Voodoo Vibes | Byzantium, Texas | Quagmire

Voodoo Vibes

Yoruba religion: I am a priest in the Afro-Cuban tradition many know as Santería, yet we ourselves know as the Lucumí faith ("Bad Mojo," by Jim Schutze, February 22). I am also an author who has written and published extensively regarding this religion under a pen name, cháni Lele. This is a faith that finds its most ancient roots in the Yoruba of Nigeria. It was brought to Cuba during the illegal phase of the slave trades in the 1800s, when ancient Oyó, the capital of the Yoruba kingdom, was decimated, its inhabitants kidnapped and taken overseas to Cuba. It survived in the Cabildo societies based on Catholic practices first put into place in the 14th century in Seville, Spain.

You need to define and separate your terms more extensively, because what you have written is a hodgepodge of ridiculous nonsense when describing these religions. First of all, Santería as an Afro-Cuban religion does not find any roots in Mexico. There are practices there named "Santería," however this is a name given to folk-based Mexican beliefs loosely structured on the "Catholicism of the people." Mexican Santería has nothing to do with the Lucumí religion as practiced by the physical and spiritual descendants of the Yoruba. It is more proper to call what we do "Regla de Ocha" or "Lucumí."


Readers respond to "Bad Mojo," "Cheese Holes," "Don't Go Bust"

La Santisima Muerte, which you wrote about extensively in your article, is a folk-based practice of Mexican people. It has absolutely nothing to do with the Lucumí faith. I've been practicing this religion since 1989, and until last year, I've never come across this "saint" in any of my religious practices. It is true that botanicas sometimes carry this image; however, it is because botanicas cater to the spiritual or religious needs of the population they serve. In cities that have a large Mexican presence, you are going to find images and materials used by practitioners of Mexican folk beliefs. But, this still has nothing to do with Lucumí.

Palo Mayombe is also another Afro-Cuban religion, and indeed, the cauldron that was found in the forest does sound like the nganga of the mayombero. Neither that cauldron, nor Palo Mayombe, has anything to do with the Lucumí faith. The comparison of nkisi, the spirits of Palo Mayombe, and the orishas, the gods of the Lucumí faith, is a comparison borne of poor anthropology. One has nothing to do with the other.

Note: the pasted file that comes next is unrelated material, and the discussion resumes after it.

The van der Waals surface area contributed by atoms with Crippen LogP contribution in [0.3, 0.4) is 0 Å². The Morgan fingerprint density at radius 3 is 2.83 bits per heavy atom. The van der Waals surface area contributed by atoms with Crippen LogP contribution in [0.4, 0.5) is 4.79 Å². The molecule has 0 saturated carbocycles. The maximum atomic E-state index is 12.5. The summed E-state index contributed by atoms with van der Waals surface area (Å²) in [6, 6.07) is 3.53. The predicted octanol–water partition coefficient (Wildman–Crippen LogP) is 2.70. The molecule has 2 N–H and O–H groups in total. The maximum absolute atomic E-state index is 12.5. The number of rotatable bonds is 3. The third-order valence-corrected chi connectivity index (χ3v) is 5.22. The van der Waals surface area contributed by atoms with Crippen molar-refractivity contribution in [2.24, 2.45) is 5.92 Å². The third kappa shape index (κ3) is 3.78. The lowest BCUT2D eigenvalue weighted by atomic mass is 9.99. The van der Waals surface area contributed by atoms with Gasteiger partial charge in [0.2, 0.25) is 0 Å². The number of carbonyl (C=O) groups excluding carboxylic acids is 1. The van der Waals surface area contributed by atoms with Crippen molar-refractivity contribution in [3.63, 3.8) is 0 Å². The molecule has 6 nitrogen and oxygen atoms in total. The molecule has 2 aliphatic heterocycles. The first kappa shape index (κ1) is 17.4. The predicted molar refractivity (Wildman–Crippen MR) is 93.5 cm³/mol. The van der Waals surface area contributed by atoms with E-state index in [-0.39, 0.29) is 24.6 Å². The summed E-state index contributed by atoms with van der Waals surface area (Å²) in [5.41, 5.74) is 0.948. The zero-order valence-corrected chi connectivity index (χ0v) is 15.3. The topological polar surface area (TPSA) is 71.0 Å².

What disturbs me about this piece is that you associate Afro-Cuban religions, especially my religion, Lucumí, with a covert, ominous criminal presence. I daresay that you will find criminals in all sectors of society. Afro-Cuban religion does have a large presence in Hispanic populations (for the record, I am Caucasian, yet I choose to practice this religion). However, the Hispanic population is still a minority in this country, and crime runs rampant throughout the United States. If these policemen and DEA agents were truly observant, they would find that they are also busting and arresting Christians, Jews, Muslims, Buddhists and practitioners of many faiths.

Your article makes it appear that all people among our ranks are deviants, responsible for all the drug-related woes in this country. You should be ashamed of your biased, poorly informed reporting.

Stuart Myers

Winter Park, Florida

Jim Schutze responds: Mr. Myers makes some good points, but it's not like there are rules for this stuff. When I hear these religions are virtuous and innocent, I do wonder where I can go see families skipping up the sidewalk to attend their weekly voodoo ceremony.

Byzantium, Texas

Meddling councilmen: I have read with interest the articles Jim Schutze has written about the Byzantine goings-on at the present Dallas City Hall, particularly the city's "War Against the Car Wash on MLK" ("Cheese Holes," February 15).

I worked for the city of Dallas during the 1970s, at the time when one issue of Time magazine called Dallas "the city that works" and lauded it as the most well-run large city in the United States. City employees regularly received generous cost-of-living allowances every year then, and in one year, there was so much money available to do that "COLA" that the big issue around City Hall then was how to divvy up the money fairly. The outcome was that some of the very lowest-paid employees got much bigger raises, percentage-wise, than department heads did.

My main point is, however, that my fellow co-workers, many of whom had been with the city for 20 years or more, told me that it was against state law and, I think, the city charter as well, for a member of the city council to have business dealings with any city employee in the manner these people are doing with the "regional police officials" as described by Mr. Schutze this past week. How is it they are getting away with it now? Everything is supposed to go through the city manager's office whenever a member of the council wants something done. State law required it as a condition of having the council-manager form of city government, presumably to prevent precisely the kind of thing the present council members are now doing.

James Embry



The war that can't be won: All hail to Keith Plocek for the February 1 article "Don't Go Bust."

I retired from the DPD in 1990 after 35 years. Even before I left I had already reached the conclusion that the War on Drugs battle will be won about the same time as there is peace in the Middle East.

P.S. I receive more and better information from your Dallas Observer than I do from The Dallas Morning News. Thanks again.

E.N. Stansell



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